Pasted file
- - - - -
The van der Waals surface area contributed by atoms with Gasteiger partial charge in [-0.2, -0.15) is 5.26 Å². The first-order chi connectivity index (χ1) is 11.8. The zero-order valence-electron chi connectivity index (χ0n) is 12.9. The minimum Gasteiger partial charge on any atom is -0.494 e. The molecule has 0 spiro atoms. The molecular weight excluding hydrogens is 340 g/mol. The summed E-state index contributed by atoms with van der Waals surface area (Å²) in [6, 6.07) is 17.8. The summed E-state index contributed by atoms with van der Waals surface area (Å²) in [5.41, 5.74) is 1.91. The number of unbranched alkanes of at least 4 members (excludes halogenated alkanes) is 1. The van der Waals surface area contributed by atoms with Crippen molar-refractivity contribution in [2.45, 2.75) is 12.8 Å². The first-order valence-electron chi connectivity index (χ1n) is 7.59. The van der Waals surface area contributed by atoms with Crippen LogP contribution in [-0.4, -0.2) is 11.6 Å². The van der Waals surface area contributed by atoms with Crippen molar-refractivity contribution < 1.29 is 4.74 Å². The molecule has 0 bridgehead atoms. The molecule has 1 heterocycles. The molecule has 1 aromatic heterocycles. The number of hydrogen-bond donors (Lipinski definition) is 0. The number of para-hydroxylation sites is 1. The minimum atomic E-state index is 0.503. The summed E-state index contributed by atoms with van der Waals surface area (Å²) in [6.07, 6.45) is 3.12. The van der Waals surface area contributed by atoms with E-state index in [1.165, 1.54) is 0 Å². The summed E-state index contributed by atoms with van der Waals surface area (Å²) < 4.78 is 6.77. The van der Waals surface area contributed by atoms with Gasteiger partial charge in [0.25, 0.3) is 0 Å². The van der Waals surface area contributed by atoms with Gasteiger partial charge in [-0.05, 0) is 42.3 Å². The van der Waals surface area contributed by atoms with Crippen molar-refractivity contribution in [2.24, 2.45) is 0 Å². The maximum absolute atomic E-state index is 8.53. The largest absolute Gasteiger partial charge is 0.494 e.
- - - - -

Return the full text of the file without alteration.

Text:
The van der Waals surface area contributed by atoms with Gasteiger partial charge in [-0.2, -0.15) is 5.26 Å². The first-order chi connectivity index (χ1) is 11.8. The zero-order valence-electron chi connectivity index (χ0n) is 12.9. The minimum Gasteiger partial charge on any atom is -0.494 e. The molecule has 0 spiro atoms. The molecular weight excluding hydrogens is 340 g/mol. The summed E-state index contributed by atoms with van der Waals surface area (Å²) in [6, 6.07) is 17.8. The summed E-state index contributed by atoms with van der Waals surface area (Å²) in [5.41, 5.74) is 1.91. The number of unbranched alkanes of at least 4 members (excludes halogenated alkanes) is 1. The van der Waals surface area contributed by atoms with Crippen molar-refractivity contribution in [2.45, 2.75) is 12.8 Å². The first-order valence-electron chi connectivity index (χ1n) is 7.59. The van der Waals surface area contributed by atoms with Crippen LogP contribution in [-0.4, -0.2) is 11.6 Å². The van der Waals surface area contributed by atoms with Crippen molar-refractivity contribution < 1.29 is 4.74 Å². The molecule has 0 bridgehead atoms. The molecule has 1 heterocycles. The molecule has 1 aromatic heterocycles. The number of hydrogen-bond donors (Lipinski definition) is 0. The number of para-hydroxylation sites is 1. The minimum atomic E-state index is 0.503. The summed E-state index contributed by atoms with van der Waals surface area (Å²) in [6.07, 6.45) is 3.12. The van der Waals surface area contributed by atoms with E-state index in [1.165, 1.54) is 0 Å². The summed E-state index contributed by atoms with van der Waals surface area (Å²) < 4.78 is 6.77. The van der Waals surface area contributed by atoms with Gasteiger partial charge in [0.25, 0.3) is 0 Å². The van der Waals surface area contributed by atoms with Gasteiger partial charge in [-0.05, 0) is 42.3 Å². The van der Waals surface area contributed by atoms with Crippen molar-refractivity contribution in [2.24, 2.45) is 0 Å². The maximum absolute atomic E-state index is 8.53. The largest absolute Gasteiger partial charge is 0.494 e.